The word “Kokugaku” in the name of this university is often translated as “National Learning,” and it refers to a field of study that aims to elucidate the development and essential nature of various phenomena and events related to Japan’s traditional culture. The discipline of “Kokugaku” is a comprehensive study of Japanese culture which uses material cultural remnants (mono) like ancient texts and artifacts in order to investigate the kokoro, “the heart” or “spirit” of the Japanese people.
This exhibition brings together materials from the university and library collection, including materials from the predecessor to Kokugakuin, the Imperial Institute for the Study of the Classics (Koten Kokyusho) in order to reveal the history of research and education dealing with Japanese traditional culture. The exhibition follows the historical development of Kokugakuin by looking to the history of National Learning as it was conducted here in light of that discipline’s two themes, the material (mono) and the spiritual (kokoro).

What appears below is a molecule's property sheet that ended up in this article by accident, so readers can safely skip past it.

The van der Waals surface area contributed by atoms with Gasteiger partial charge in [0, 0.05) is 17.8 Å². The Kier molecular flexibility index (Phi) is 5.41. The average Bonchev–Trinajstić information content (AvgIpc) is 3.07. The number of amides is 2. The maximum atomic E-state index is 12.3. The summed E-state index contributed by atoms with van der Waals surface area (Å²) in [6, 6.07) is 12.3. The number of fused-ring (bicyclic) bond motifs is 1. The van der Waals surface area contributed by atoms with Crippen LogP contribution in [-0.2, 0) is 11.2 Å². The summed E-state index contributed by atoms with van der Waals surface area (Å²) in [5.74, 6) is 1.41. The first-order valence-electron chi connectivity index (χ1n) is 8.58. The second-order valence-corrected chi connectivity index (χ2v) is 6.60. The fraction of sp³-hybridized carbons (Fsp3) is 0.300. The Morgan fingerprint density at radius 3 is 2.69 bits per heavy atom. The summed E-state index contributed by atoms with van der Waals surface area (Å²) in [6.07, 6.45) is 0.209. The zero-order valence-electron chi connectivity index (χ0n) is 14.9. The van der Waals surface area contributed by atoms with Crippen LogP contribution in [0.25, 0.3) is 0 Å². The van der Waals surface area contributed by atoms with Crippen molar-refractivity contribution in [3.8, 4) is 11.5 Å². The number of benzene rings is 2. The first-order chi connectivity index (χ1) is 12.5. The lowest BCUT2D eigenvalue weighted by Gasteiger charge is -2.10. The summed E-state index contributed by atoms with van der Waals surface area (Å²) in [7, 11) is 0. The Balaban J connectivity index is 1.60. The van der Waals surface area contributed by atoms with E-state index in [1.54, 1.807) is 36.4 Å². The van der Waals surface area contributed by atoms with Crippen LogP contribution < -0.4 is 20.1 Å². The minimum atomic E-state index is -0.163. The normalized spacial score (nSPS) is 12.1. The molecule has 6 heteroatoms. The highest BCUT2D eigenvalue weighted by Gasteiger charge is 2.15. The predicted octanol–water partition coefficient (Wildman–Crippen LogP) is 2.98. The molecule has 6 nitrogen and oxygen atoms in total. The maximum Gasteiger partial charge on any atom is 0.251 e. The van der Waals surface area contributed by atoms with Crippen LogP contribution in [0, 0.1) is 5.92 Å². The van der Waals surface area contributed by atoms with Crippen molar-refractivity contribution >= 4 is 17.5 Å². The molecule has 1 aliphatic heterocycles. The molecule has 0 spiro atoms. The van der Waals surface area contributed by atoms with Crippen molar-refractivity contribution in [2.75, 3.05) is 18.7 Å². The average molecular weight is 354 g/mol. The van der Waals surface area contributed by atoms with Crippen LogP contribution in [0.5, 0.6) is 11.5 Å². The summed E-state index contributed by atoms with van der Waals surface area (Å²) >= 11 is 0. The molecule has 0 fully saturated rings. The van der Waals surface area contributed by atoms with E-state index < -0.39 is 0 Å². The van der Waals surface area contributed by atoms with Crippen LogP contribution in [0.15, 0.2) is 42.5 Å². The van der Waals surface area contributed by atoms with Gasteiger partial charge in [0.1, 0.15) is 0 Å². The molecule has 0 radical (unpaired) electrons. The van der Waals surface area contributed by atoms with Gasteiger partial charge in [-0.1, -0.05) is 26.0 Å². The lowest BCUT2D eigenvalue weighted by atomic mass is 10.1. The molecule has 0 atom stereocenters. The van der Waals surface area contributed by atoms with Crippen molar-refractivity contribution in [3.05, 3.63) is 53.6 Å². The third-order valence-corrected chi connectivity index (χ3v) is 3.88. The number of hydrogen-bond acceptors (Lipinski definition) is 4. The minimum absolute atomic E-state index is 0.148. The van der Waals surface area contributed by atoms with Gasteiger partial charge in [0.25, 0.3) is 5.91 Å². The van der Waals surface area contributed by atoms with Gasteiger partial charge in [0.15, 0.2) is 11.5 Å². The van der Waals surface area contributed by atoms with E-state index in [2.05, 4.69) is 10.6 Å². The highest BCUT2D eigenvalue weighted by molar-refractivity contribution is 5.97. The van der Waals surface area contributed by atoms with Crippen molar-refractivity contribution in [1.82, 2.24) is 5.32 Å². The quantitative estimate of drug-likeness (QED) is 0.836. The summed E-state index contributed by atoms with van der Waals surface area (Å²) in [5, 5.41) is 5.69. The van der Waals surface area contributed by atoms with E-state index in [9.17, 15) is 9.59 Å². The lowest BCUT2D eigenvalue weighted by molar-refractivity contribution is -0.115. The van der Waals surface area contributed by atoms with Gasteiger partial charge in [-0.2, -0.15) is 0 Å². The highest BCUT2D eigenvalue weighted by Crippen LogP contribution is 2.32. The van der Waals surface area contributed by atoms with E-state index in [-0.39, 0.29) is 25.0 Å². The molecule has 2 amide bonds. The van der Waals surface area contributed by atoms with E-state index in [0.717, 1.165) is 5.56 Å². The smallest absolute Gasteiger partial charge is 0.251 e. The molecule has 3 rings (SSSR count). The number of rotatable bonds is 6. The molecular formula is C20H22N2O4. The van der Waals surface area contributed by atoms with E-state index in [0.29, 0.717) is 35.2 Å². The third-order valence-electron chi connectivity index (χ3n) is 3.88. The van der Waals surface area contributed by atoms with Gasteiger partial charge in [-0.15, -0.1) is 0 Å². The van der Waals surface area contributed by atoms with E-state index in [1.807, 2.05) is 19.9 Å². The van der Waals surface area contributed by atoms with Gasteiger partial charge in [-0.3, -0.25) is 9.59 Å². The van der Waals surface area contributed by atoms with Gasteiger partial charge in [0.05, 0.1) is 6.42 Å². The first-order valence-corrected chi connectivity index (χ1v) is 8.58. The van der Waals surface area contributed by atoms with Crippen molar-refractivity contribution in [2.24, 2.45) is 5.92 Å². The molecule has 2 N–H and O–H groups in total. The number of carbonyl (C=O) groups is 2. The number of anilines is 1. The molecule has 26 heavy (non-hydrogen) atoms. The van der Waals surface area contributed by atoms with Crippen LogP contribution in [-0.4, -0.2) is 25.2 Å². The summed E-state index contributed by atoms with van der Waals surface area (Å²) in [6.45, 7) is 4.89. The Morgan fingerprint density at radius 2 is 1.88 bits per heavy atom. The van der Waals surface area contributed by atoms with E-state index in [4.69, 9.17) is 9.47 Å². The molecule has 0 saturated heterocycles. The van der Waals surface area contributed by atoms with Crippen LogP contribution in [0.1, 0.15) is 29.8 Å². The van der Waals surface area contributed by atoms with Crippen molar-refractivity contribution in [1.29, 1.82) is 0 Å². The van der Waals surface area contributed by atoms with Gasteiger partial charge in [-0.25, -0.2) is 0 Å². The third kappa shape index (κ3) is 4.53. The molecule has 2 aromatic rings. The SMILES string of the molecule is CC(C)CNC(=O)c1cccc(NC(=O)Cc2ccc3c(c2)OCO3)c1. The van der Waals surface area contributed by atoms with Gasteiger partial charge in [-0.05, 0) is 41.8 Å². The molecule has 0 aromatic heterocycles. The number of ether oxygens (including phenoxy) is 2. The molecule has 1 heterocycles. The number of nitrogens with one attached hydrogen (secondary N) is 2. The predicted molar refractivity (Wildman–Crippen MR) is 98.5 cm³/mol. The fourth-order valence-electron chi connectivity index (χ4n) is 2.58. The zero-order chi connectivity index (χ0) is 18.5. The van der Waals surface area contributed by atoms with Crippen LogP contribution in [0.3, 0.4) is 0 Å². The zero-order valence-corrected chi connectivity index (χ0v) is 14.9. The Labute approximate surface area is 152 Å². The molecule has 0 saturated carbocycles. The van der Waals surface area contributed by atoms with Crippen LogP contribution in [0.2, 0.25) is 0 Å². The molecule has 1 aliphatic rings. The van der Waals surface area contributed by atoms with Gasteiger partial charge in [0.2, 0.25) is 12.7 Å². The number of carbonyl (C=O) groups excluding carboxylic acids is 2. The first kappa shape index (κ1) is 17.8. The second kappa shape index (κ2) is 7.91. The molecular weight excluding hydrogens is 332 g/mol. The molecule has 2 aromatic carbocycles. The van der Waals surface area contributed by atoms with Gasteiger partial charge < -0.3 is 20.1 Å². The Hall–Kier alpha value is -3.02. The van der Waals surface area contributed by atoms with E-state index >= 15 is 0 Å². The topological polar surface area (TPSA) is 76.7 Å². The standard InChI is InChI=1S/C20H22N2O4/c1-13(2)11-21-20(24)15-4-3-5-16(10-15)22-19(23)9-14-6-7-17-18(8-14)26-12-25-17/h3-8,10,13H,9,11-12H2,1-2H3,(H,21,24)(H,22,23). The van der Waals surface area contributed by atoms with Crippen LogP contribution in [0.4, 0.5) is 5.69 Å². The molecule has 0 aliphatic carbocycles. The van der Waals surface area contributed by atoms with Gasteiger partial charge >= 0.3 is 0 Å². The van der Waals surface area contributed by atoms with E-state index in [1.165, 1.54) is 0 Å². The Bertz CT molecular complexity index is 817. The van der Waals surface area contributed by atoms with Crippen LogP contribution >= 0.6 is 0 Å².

On occasion in this museum, some materials which are in the publication are not exhibited as they are changed on demand.
Portrait of Prince Arisugawa Takahito
[Arisugawa no miya Takahito shinnō] Meiji period
The work exhibited here is a copper engraving done by the Italian artist Edoardo Chiossone. Chiossone came to Japan in 1875 at th...more
Official notice from Prince Arisugawa Takahito (copy)
Meiji period (November 4th, 1882)
Official notice read out on November 4, 1882, to faculty and students at the inauguration ceremony for Koten Kokyusho (Researc...more
Kokugakuin University has in its possession items handed down from the princely Arisugawa family. The decorations exhibited ...more
Lacquerware seal case covered
Lacquerware seal case covered with densely sprinkled gold powder and mother-ofpearl chrysanthenums and butterflies, “Shibayama” Late Edo period
A seal case bearing the name “Shibayama” and decorated with chrysanthenums and butterflies inlaid with mother-of-pearl. The ...more
Middle Edo period - Meiji period
The Arisugawa family made the arts of waka poetry composition and calligraphy their specific areas of study, and instructed pa...more